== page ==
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On Monday I say, “Here is a wonderful document. It establishes a federal republic based on checks and balances with the purpose of protecting our natural rights and securing the blessings of liberty. It is a living document, and explains how we can update it if we need to.” And you say, “This is a good document.” On Tuesday I say, “The document has some new sentences. Now it also says we should end slavery.” And you say, “That is also good.”
On Wednesday, however, I say, “Now the document says there are some other rights that overrule some of the old ones.” And you say, “Can I read the new sentences?” I reply: “There are no new sentences. Just a new meaning.” You ask, “Where did the old meaning go, and how did you squeeze this new meaning into the old sentences?”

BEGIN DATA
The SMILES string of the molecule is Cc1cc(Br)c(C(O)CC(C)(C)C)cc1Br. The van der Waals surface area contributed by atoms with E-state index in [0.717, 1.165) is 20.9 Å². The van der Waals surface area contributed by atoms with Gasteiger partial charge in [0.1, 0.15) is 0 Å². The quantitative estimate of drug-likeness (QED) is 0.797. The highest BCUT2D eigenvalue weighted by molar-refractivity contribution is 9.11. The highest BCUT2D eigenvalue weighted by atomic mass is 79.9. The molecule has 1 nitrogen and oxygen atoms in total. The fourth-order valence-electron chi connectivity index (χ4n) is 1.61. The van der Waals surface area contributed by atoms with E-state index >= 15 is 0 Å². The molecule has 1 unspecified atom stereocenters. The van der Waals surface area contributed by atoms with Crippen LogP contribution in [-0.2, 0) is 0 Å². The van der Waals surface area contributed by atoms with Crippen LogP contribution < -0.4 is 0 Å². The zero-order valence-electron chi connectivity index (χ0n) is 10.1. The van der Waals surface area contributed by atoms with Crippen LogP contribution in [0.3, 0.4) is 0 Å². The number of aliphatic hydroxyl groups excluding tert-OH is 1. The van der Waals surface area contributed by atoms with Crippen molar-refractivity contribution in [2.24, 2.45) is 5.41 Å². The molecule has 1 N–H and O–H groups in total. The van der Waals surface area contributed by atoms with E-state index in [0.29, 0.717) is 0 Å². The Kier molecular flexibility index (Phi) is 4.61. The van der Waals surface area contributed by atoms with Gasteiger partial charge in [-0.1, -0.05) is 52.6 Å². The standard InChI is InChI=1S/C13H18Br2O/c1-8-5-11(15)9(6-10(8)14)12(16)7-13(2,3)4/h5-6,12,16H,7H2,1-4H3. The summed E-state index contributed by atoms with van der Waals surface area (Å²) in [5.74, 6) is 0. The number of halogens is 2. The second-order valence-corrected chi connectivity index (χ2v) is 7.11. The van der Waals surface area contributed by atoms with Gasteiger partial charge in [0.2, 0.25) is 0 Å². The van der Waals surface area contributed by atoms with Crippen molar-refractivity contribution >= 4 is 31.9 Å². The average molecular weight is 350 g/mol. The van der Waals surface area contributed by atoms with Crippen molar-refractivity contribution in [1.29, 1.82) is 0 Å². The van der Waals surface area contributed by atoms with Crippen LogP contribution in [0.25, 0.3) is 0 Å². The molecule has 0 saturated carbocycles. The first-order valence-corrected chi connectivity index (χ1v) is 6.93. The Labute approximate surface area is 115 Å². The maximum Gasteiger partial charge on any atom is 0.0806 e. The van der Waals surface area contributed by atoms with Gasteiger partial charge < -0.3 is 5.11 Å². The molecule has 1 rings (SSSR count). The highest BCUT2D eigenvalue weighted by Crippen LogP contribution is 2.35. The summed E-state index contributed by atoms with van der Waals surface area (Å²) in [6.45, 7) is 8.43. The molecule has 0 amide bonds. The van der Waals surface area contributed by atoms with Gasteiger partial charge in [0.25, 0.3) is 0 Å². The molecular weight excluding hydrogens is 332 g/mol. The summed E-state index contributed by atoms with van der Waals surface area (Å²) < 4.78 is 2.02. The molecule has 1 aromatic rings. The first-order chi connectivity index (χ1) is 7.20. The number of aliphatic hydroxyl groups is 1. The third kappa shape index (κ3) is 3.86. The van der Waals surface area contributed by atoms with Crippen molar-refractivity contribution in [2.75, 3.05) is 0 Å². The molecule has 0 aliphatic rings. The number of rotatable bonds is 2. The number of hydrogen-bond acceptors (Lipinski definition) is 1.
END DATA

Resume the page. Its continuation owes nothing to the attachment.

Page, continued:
On Thursday I say, “Now the document says we have the right to marry any way we like. Today two men can marry each other, and tomorrow they can marry five men or five women; after that, perhaps they can marry their mothers and their dogs if they like.” You ask when the document started meaning this, and I answer “Just this morning.” You ask when I updated the words to include this new meaning and I say, “The words have not changed since Tuesday.” It’s hard to say what will happen on Friday, but it probably won’t be good.